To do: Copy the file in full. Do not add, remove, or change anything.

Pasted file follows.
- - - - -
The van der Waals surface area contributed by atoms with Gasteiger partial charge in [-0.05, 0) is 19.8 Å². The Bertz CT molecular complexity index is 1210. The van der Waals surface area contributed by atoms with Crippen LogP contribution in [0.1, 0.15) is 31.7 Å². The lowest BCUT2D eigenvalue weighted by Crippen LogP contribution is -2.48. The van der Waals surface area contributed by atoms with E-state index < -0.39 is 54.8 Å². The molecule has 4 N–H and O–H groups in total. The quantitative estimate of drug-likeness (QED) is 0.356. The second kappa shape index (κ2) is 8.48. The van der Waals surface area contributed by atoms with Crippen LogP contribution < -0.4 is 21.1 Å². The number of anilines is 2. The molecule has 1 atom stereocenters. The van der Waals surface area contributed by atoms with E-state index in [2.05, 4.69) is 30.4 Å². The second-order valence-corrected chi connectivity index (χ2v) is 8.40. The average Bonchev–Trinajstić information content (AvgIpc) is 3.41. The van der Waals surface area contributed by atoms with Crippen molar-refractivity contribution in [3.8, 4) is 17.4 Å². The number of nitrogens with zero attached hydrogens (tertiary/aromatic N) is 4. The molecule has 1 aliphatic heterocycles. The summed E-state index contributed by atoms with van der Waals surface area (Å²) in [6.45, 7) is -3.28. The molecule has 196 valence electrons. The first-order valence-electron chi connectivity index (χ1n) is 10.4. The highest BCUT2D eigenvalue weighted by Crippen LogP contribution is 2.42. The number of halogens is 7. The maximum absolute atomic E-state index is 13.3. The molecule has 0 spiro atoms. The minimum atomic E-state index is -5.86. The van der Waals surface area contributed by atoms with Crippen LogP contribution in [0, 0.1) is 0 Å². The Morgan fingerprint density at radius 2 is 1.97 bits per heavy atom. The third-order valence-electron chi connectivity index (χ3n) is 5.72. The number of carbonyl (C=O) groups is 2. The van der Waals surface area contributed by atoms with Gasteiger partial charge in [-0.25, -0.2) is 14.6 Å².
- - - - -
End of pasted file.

The van der Waals surface area contributed by atoms with Gasteiger partial charge in [-0.05, 0) is 19.8 Å². The Bertz CT molecular complexity index is 1210. The van der Waals surface area contributed by atoms with Crippen LogP contribution in [0.1, 0.15) is 31.7 Å². The lowest BCUT2D eigenvalue weighted by Crippen LogP contribution is -2.48. The van der Waals surface area contributed by atoms with E-state index < -0.39 is 54.8 Å². The molecule has 4 N–H and O–H groups in total. The quantitative estimate of drug-likeness (QED) is 0.356. The second kappa shape index (κ2) is 8.48. The van der Waals surface area contributed by atoms with Crippen LogP contribution < -0.4 is 21.1 Å². The number of anilines is 2. The molecule has 1 atom stereocenters. The van der Waals surface area contributed by atoms with E-state index in [2.05, 4.69) is 30.4 Å². The second-order valence-corrected chi connectivity index (χ2v) is 8.40. The average Bonchev–Trinajstić information content (AvgIpc) is 3.41. The van der Waals surface area contributed by atoms with Crippen molar-refractivity contribution in [3.8, 4) is 17.4 Å². The number of nitrogens with zero attached hydrogens (tertiary/aromatic N) is 4. The molecule has 1 aliphatic heterocycles. The summed E-state index contributed by atoms with van der Waals surface area (Å²) in [6.45, 7) is -3.28. The molecule has 196 valence electrons. The first-order valence-electron chi connectivity index (χ1n) is 10.4. The highest BCUT2D eigenvalue weighted by Crippen LogP contribution is 2.42. The number of halogens is 7. The maximum absolute atomic E-state index is 13.3. The molecule has 0 spiro atoms. The minimum atomic E-state index is -5.86. The van der Waals surface area contributed by atoms with Crippen LogP contribution in [0, 0.1) is 0 Å². The Morgan fingerprint density at radius 2 is 1.97 bits per heavy atom. The third-order valence-electron chi connectivity index (χ3n) is 5.72. The number of carbonyl (C=O) groups is 2. The van der Waals surface area contributed by atoms with Gasteiger partial charge in [-0.25, -0.2) is 14.6 Å².